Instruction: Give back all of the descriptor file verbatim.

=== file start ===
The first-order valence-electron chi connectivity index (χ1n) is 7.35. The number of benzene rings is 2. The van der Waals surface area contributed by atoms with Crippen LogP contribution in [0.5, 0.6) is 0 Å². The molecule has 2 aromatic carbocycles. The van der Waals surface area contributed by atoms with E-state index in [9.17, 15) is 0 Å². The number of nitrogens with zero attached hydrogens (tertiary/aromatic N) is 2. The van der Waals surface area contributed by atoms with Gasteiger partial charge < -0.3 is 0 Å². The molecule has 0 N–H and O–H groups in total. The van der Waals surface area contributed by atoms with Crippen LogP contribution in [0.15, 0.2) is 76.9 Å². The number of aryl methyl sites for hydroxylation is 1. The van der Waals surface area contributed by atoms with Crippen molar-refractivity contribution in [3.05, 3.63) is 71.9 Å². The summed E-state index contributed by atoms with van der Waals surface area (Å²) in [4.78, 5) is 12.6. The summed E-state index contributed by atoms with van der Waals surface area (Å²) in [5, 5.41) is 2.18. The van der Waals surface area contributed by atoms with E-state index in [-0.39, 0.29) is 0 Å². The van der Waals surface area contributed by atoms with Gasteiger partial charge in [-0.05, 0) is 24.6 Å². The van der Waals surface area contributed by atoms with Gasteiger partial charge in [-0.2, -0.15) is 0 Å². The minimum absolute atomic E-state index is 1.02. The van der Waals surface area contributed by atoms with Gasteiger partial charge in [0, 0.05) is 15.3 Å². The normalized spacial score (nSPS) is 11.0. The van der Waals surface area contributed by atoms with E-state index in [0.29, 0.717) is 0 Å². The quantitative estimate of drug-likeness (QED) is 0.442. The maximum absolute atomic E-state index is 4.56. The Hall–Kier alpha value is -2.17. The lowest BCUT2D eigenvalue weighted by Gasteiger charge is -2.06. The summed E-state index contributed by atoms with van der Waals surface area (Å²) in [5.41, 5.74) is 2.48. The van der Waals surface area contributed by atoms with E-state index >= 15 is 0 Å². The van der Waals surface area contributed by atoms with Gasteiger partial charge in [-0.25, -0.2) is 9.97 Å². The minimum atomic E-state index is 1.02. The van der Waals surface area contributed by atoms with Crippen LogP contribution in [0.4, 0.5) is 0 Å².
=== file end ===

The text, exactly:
The first-order valence-electron chi connectivity index (χ1n) is 7.35. The number of benzene rings is 2. The van der Waals surface area contributed by atoms with Crippen LogP contribution in [0.5, 0.6) is 0 Å². The molecule has 2 aromatic carbocycles. The van der Waals surface area contributed by atoms with E-state index in [9.17, 15) is 0 Å². The number of nitrogens with zero attached hydrogens (tertiary/aromatic N) is 2. The van der Waals surface area contributed by atoms with Gasteiger partial charge < -0.3 is 0 Å². The molecule has 0 N–H and O–H groups in total. The van der Waals surface area contributed by atoms with Crippen LogP contribution in [0.15, 0.2) is 76.9 Å². The number of aryl methyl sites for hydroxylation is 1. The van der Waals surface area contributed by atoms with Crippen molar-refractivity contribution in [3.05, 3.63) is 71.9 Å². The summed E-state index contributed by atoms with van der Waals surface area (Å²) in [4.78, 5) is 12.6. The summed E-state index contributed by atoms with van der Waals surface area (Å²) in [5, 5.41) is 2.18. The van der Waals surface area contributed by atoms with E-state index in [-0.39, 0.29) is 0 Å². The van der Waals surface area contributed by atoms with Gasteiger partial charge in [-0.05, 0) is 24.6 Å². The van der Waals surface area contributed by atoms with Gasteiger partial charge in [-0.2, -0.15) is 0 Å². The minimum absolute atomic E-state index is 1.02. The van der Waals surface area contributed by atoms with Gasteiger partial charge in [0, 0.05) is 15.3 Å². The normalized spacial score (nSPS) is 11.0. The van der Waals surface area contributed by atoms with E-state index in [0.29, 0.717) is 0 Å². The quantitative estimate of drug-likeness (QED) is 0.442. The maximum absolute atomic E-state index is 4.56. The Hall–Kier alpha value is -2.17. The lowest BCUT2D eigenvalue weighted by Gasteiger charge is -2.06. The summed E-state index contributed by atoms with van der Waals surface area (Å²) in [5.41, 5.74) is 2.48. The van der Waals surface area contributed by atoms with E-state index >= 15 is 0 Å². The van der Waals surface area contributed by atoms with Gasteiger partial charge in [-0.25, -0.2) is 9.97 Å². The minimum atomic E-state index is 1.02. The van der Waals surface area contributed by atoms with Crippen LogP contribution in [0.4, 0.5) is 0 Å².